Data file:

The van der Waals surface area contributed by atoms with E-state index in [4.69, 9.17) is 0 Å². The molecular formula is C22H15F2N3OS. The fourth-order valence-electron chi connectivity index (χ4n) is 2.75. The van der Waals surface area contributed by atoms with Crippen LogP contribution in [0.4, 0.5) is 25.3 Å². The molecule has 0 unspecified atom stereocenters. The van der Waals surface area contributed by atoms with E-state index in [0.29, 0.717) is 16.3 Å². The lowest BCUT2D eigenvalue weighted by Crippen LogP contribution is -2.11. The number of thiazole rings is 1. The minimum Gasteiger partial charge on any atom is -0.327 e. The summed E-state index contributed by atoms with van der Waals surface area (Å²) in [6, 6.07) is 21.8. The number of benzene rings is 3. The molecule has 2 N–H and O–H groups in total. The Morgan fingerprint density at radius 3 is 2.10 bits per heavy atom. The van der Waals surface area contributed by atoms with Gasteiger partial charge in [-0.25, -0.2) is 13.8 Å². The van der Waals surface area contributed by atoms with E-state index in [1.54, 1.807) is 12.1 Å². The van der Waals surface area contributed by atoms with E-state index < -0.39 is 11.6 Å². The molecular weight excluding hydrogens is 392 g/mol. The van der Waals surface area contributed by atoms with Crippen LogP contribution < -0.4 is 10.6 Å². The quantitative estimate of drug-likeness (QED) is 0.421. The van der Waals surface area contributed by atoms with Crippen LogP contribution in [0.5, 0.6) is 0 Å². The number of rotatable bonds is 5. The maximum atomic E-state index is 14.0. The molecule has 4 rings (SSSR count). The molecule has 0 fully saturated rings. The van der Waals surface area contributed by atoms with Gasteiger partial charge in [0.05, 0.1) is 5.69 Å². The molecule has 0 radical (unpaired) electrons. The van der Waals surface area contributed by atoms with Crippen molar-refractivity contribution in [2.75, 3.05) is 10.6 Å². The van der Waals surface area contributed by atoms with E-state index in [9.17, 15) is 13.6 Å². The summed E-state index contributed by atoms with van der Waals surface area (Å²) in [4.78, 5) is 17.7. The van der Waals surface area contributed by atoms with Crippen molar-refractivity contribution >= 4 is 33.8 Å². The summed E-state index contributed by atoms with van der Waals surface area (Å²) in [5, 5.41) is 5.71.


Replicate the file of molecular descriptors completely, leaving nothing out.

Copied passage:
The van der Waals surface area contributed by atoms with E-state index in [4.69, 9.17) is 0 Å². The molecular formula is C22H15F2N3OS. The fourth-order valence-electron chi connectivity index (χ4n) is 2.75. The van der Waals surface area contributed by atoms with Crippen LogP contribution in [0.4, 0.5) is 25.3 Å². The molecule has 0 unspecified atom stereocenters. The van der Waals surface area contributed by atoms with E-state index in [0.29, 0.717) is 16.3 Å². The lowest BCUT2D eigenvalue weighted by Crippen LogP contribution is -2.11. The number of thiazole rings is 1. The minimum Gasteiger partial charge on any atom is -0.327 e. The summed E-state index contributed by atoms with van der Waals surface area (Å²) in [6, 6.07) is 21.8. The number of benzene rings is 3. The molecule has 2 N–H and O–H groups in total. The Morgan fingerprint density at radius 3 is 2.10 bits per heavy atom. The van der Waals surface area contributed by atoms with Gasteiger partial charge in [-0.25, -0.2) is 13.8 Å². The van der Waals surface area contributed by atoms with E-state index in [1.54, 1.807) is 12.1 Å². The van der Waals surface area contributed by atoms with E-state index < -0.39 is 11.6 Å². The molecular weight excluding hydrogens is 392 g/mol. The van der Waals surface area contributed by atoms with Crippen LogP contribution < -0.4 is 10.6 Å². The quantitative estimate of drug-likeness (QED) is 0.421. The van der Waals surface area contributed by atoms with Crippen LogP contribution in [0.5, 0.6) is 0 Å². The number of rotatable bonds is 5. The maximum atomic E-state index is 14.0. The molecule has 4 rings (SSSR count). The molecule has 0 fully saturated rings. The van der Waals surface area contributed by atoms with Gasteiger partial charge in [0.05, 0.1) is 5.69 Å². The molecule has 0 radical (unpaired) electrons. The van der Waals surface area contributed by atoms with Crippen molar-refractivity contribution in [2.75, 3.05) is 10.6 Å². The van der Waals surface area contributed by atoms with E-state index in [9.17, 15) is 13.6 Å². The summed E-state index contributed by atoms with van der Waals surface area (Å²) in [4.78, 5) is 17.7. The van der Waals surface area contributed by atoms with Crippen molar-refractivity contribution >= 4 is 33.8 Å². The summed E-state index contributed by atoms with van der Waals surface area (Å²) in [5, 5.41) is 5.71.